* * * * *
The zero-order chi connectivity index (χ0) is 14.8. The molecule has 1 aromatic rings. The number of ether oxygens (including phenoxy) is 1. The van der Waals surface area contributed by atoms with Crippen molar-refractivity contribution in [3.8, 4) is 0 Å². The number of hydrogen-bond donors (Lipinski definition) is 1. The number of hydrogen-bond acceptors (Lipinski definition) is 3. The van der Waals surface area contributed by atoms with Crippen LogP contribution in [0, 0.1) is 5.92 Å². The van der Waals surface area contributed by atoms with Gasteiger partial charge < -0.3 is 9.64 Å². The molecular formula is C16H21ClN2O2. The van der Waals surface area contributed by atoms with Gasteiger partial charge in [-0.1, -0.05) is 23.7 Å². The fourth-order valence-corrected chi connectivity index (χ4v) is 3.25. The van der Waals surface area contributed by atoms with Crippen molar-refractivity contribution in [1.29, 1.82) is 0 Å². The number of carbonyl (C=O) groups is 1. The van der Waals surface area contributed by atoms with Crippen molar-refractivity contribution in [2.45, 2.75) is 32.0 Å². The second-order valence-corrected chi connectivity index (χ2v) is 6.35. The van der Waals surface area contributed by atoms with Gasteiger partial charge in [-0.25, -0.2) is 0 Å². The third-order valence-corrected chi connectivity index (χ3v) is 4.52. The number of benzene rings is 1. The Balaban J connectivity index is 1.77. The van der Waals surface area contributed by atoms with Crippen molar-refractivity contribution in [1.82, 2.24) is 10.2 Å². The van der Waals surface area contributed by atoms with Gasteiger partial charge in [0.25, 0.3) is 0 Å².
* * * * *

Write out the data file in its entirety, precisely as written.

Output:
The zero-order chi connectivity index (χ0) is 14.8. The molecule has 1 aromatic rings. The number of ether oxygens (including phenoxy) is 1. The van der Waals surface area contributed by atoms with Crippen molar-refractivity contribution in [3.8, 4) is 0 Å². The number of hydrogen-bond donors (Lipinski definition) is 1. The number of hydrogen-bond acceptors (Lipinski definition) is 3. The van der Waals surface area contributed by atoms with Crippen LogP contribution in [0, 0.1) is 5.92 Å². The van der Waals surface area contributed by atoms with Gasteiger partial charge < -0.3 is 9.64 Å². The molecular formula is C16H21ClN2O2. The van der Waals surface area contributed by atoms with Gasteiger partial charge in [-0.1, -0.05) is 23.7 Å². The fourth-order valence-corrected chi connectivity index (χ4v) is 3.25. The van der Waals surface area contributed by atoms with Crippen molar-refractivity contribution in [1.29, 1.82) is 0 Å². The number of carbonyl (C=O) groups is 1. The van der Waals surface area contributed by atoms with Crippen molar-refractivity contribution in [2.45, 2.75) is 32.0 Å². The second-order valence-corrected chi connectivity index (χ2v) is 6.35. The van der Waals surface area contributed by atoms with Gasteiger partial charge in [-0.25, -0.2) is 0 Å². The third-order valence-corrected chi connectivity index (χ3v) is 4.52. The number of benzene rings is 1. The Balaban J connectivity index is 1.77. The van der Waals surface area contributed by atoms with Crippen molar-refractivity contribution in [1.82, 2.24) is 10.2 Å². The van der Waals surface area contributed by atoms with Gasteiger partial charge in [0.25, 0.3) is 0 Å².